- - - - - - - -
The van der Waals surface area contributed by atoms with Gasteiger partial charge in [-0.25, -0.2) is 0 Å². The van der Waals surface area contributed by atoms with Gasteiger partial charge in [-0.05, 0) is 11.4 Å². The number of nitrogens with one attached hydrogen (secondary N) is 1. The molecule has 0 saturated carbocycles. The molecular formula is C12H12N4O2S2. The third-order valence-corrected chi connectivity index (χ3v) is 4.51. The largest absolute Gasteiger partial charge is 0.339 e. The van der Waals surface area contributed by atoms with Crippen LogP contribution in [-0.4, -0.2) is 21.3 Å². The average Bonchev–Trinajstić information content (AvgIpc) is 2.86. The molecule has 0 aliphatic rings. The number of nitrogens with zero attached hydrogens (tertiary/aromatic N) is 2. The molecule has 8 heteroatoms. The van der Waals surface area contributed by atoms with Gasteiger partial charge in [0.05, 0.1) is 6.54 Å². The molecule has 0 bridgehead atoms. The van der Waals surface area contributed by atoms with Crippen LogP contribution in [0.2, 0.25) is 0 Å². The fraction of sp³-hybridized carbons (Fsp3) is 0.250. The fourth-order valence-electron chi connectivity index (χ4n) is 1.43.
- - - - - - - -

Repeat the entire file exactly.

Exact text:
The van der Waals surface area contributed by atoms with Gasteiger partial charge in [-0.25, -0.2) is 0 Å². The van der Waals surface area contributed by atoms with Gasteiger partial charge in [-0.05, 0) is 11.4 Å². The number of nitrogens with one attached hydrogen (secondary N) is 1. The molecule has 0 saturated carbocycles. The molecular formula is C12H12N4O2S2. The third-order valence-corrected chi connectivity index (χ3v) is 4.51. The largest absolute Gasteiger partial charge is 0.339 e. The van der Waals surface area contributed by atoms with Crippen LogP contribution in [-0.4, -0.2) is 21.3 Å². The average Bonchev–Trinajstić information content (AvgIpc) is 2.86. The molecule has 0 aliphatic rings. The number of nitrogens with zero attached hydrogens (tertiary/aromatic N) is 2. The molecule has 8 heteroatoms. The van der Waals surface area contributed by atoms with Gasteiger partial charge in [0.05, 0.1) is 6.54 Å². The molecule has 0 bridgehead atoms. The van der Waals surface area contributed by atoms with Crippen LogP contribution in [0.2, 0.25) is 0 Å². The fraction of sp³-hybridized carbons (Fsp3) is 0.250. The fourth-order valence-electron chi connectivity index (χ4n) is 1.43.